She held almost every job at the marine lab, including bureau chief, before she retired in 2003. Retired? Fat chance. She was not finished with Red Tide and came back to the lab on a special contract.

She knows more about Red Tide than anyone else.

That said, she confesses that she doesn't know enough.

What role does global warming play in Red Tide? Still under study.

Pollution doesn't cause Red Tide, but it may make it worse. How? Unknown.

When waves crash onshore, the Karenia brevis organism can float on the breeze and cause enough coughing and sneezing to send an asthmatic to the emergency room. But what is the long-term effect on human lungs? Under study.

Does Red Tide fulfill a natural purpose? Perhaps. Perhaps not.

"Basically we know it is born at sea. Then something happens to fertilize it. As it moves toward shore, the dead fish fertilize it even more. Then it's over," she says.

"I think we'll have answers to questions in about 10 years.''

Her ignorance irritates the heck out of her.

"Heck,'' by the way, is about as salty as she gets. She's not exactly a beer-drinking, carousing, bohemian Doc Ricketts, harvesting marine samples in the tide pools of Cannery Row.

A teddy bear sits on her office shelf.

Steidinger usually refers to Red Tide phenomena as "harmful algal blooms.'' If she is in a hurry she might talk in shorthand about HABs.

HABs have been around for thousands of years, possibly more. They're a natural phenomenon that shows up in oceans throughout the world.

Five centuries ago, Spanish explorers noted the characteristic fish kills in Tampa Bay. In 1880, a number of Floridians got mysteriously sick after eating oysters. Their mouths, tongues and lips turned numb. Holy Toledo! Karenia brevis affects the nervous system.

Eating a fish sandwich shouldn't make a human sick. We eat the flesh, not the digestive system, where the toxin collects.

When Red Tide is suspected, scientists collect samples of seawater. If they find 5,000 Karenia brevis organisms in a quart, the state closes shellfish beds.

If they count 100,000, they anticipate a significant fish kill.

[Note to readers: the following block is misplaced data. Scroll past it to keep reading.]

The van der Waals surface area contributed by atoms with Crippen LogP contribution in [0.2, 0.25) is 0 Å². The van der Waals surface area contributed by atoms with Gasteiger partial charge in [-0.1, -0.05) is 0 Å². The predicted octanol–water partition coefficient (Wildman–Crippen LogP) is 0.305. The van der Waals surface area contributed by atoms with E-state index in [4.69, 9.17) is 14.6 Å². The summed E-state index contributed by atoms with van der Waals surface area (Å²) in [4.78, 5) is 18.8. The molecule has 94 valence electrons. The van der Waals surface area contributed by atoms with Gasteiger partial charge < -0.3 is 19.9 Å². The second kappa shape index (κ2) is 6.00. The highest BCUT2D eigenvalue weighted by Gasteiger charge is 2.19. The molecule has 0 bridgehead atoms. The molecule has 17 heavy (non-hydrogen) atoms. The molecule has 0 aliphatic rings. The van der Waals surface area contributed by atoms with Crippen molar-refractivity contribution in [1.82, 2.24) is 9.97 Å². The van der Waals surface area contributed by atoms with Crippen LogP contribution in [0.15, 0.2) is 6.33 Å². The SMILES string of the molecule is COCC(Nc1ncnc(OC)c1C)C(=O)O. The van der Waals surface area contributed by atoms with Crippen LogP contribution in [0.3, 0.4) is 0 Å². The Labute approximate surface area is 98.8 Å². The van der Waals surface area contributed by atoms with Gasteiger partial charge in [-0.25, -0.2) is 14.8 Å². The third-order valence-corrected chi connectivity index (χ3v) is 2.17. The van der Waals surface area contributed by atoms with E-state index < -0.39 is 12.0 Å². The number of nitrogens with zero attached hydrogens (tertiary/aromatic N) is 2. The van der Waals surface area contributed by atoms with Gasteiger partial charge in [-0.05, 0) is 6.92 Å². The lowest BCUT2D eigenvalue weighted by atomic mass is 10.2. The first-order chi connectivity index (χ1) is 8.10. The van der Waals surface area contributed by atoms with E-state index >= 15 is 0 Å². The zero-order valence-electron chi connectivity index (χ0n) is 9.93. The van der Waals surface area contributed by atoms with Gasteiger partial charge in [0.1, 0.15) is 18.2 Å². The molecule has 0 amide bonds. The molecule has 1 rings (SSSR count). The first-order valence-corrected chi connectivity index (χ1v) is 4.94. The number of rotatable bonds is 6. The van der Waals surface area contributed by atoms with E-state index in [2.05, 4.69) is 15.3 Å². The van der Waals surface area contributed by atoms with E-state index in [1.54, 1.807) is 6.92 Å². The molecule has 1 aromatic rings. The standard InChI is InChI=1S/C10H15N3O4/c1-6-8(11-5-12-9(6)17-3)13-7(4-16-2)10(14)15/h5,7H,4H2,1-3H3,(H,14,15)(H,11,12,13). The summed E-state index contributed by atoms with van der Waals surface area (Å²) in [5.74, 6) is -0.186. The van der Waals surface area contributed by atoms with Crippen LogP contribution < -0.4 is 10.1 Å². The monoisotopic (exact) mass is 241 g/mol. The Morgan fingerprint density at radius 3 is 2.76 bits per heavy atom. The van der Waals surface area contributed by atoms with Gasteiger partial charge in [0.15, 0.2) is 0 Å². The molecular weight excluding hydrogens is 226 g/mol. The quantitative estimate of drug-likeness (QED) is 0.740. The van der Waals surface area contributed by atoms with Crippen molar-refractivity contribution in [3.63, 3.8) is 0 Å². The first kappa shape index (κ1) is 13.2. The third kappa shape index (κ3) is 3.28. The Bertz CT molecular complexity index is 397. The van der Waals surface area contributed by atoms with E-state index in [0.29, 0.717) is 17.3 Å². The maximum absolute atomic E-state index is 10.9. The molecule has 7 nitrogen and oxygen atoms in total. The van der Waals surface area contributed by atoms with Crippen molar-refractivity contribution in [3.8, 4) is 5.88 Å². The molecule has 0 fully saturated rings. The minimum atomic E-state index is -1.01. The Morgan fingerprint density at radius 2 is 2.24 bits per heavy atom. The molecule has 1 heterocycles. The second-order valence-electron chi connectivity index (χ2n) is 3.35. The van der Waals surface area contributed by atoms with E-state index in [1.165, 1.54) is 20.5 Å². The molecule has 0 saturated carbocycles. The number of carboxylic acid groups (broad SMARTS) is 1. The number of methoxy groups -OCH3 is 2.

When they collect 1-million cells per quart, the mass of the organisms may color the water a reddish hue.

A 1947 Red Tide killed an estimated 500-million fish.

In 1996, Red Tide became an international story when it killed 149 endangered manatees.

Last year, Red Tide-slain fish stank up the Tampa Bay waterfront for months.

Steidinger has been known to swim through a raft of dead fish to sample the Karenia brevis organisms below. She is so focused she loses track of everything around her. Fortunately, she has colleagues who tell her when a shark gets near.

She never married - colleagues say she has been married to her work for four decades - but loves cats. She loves to travel, especially to romantic Italy. She loves old movies. Her favorite is Dr. Zhivago, a scientist who wrote poetry.

"I would like to write children's books,'' Steidinger says. "I'd like to try some more poetry.''

But only after she finishes her Red Tide research. Then perhaps she'll try to marry harmful algal blooms with iambic pentameter.

Karenia brevis might be dangerous, might kill fish that stink up the bay, but those wonderful vowels just roll off the lips.

A poet could do something with all those vowels.

Jeff Klinkenberg can be reached at (727) 893-8727 or


For more information about Red Tide, see the Florida Fish and Wildlife Research Institute Web site, http:// Click on "Red Tide."